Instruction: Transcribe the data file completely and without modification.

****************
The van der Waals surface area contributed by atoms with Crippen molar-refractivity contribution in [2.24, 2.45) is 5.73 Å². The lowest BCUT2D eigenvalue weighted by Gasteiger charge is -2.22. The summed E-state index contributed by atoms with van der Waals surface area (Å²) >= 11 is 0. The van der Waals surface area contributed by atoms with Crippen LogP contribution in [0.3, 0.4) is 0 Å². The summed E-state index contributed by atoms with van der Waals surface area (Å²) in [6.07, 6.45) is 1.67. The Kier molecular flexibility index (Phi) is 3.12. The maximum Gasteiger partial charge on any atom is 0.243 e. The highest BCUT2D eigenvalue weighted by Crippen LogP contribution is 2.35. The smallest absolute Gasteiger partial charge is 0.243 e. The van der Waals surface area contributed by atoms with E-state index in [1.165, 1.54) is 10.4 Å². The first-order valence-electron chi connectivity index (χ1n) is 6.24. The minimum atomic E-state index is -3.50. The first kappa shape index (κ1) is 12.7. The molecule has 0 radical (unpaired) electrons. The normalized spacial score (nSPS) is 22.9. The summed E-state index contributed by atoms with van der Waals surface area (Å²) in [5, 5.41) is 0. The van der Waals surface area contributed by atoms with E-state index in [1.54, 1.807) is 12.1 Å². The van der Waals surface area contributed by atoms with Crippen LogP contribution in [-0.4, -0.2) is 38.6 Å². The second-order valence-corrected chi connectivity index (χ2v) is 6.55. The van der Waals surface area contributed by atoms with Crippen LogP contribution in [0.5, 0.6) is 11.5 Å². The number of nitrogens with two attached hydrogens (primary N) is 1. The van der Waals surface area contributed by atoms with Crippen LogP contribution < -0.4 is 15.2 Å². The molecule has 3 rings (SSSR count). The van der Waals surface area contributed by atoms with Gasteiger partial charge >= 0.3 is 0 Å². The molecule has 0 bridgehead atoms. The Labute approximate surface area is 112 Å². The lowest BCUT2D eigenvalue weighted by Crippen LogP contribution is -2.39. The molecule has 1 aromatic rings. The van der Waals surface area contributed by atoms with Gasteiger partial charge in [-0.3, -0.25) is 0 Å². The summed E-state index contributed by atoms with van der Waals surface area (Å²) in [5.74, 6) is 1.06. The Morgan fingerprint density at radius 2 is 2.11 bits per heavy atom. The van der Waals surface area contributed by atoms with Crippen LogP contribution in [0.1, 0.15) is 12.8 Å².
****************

The van der Waals surface area contributed by atoms with Crippen molar-refractivity contribution in [2.24, 2.45) is 5.73 Å². The lowest BCUT2D eigenvalue weighted by Gasteiger charge is -2.22. The summed E-state index contributed by atoms with van der Waals surface area (Å²) >= 11 is 0. The van der Waals surface area contributed by atoms with Crippen LogP contribution in [0.3, 0.4) is 0 Å². The summed E-state index contributed by atoms with van der Waals surface area (Å²) in [6.07, 6.45) is 1.67. The Kier molecular flexibility index (Phi) is 3.12. The maximum Gasteiger partial charge on any atom is 0.243 e. The highest BCUT2D eigenvalue weighted by Crippen LogP contribution is 2.35. The smallest absolute Gasteiger partial charge is 0.243 e. The van der Waals surface area contributed by atoms with E-state index in [1.165, 1.54) is 10.4 Å². The first-order valence-electron chi connectivity index (χ1n) is 6.24. The minimum atomic E-state index is -3.50. The first kappa shape index (κ1) is 12.7. The molecule has 0 radical (unpaired) electrons. The normalized spacial score (nSPS) is 22.9. The summed E-state index contributed by atoms with van der Waals surface area (Å²) in [5, 5.41) is 0. The van der Waals surface area contributed by atoms with E-state index in [1.54, 1.807) is 12.1 Å². The van der Waals surface area contributed by atoms with Crippen LogP contribution in [-0.4, -0.2) is 38.6 Å². The second-order valence-corrected chi connectivity index (χ2v) is 6.55. The van der Waals surface area contributed by atoms with Crippen LogP contribution in [0.5, 0.6) is 11.5 Å². The number of nitrogens with two attached hydrogens (primary N) is 1. The van der Waals surface area contributed by atoms with Crippen LogP contribution < -0.4 is 15.2 Å². The molecule has 3 rings (SSSR count). The van der Waals surface area contributed by atoms with Gasteiger partial charge >= 0.3 is 0 Å². The molecule has 0 bridgehead atoms. The Labute approximate surface area is 112 Å². The lowest BCUT2D eigenvalue weighted by Crippen LogP contribution is -2.39. The molecule has 1 aromatic rings. The van der Waals surface area contributed by atoms with Gasteiger partial charge in [-0.3, -0.25) is 0 Å². The summed E-state index contributed by atoms with van der Waals surface area (Å²) in [5.74, 6) is 1.06. The Morgan fingerprint density at radius 2 is 2.11 bits per heavy atom. The van der Waals surface area contributed by atoms with Crippen LogP contribution in [0.1, 0.15) is 12.8 Å².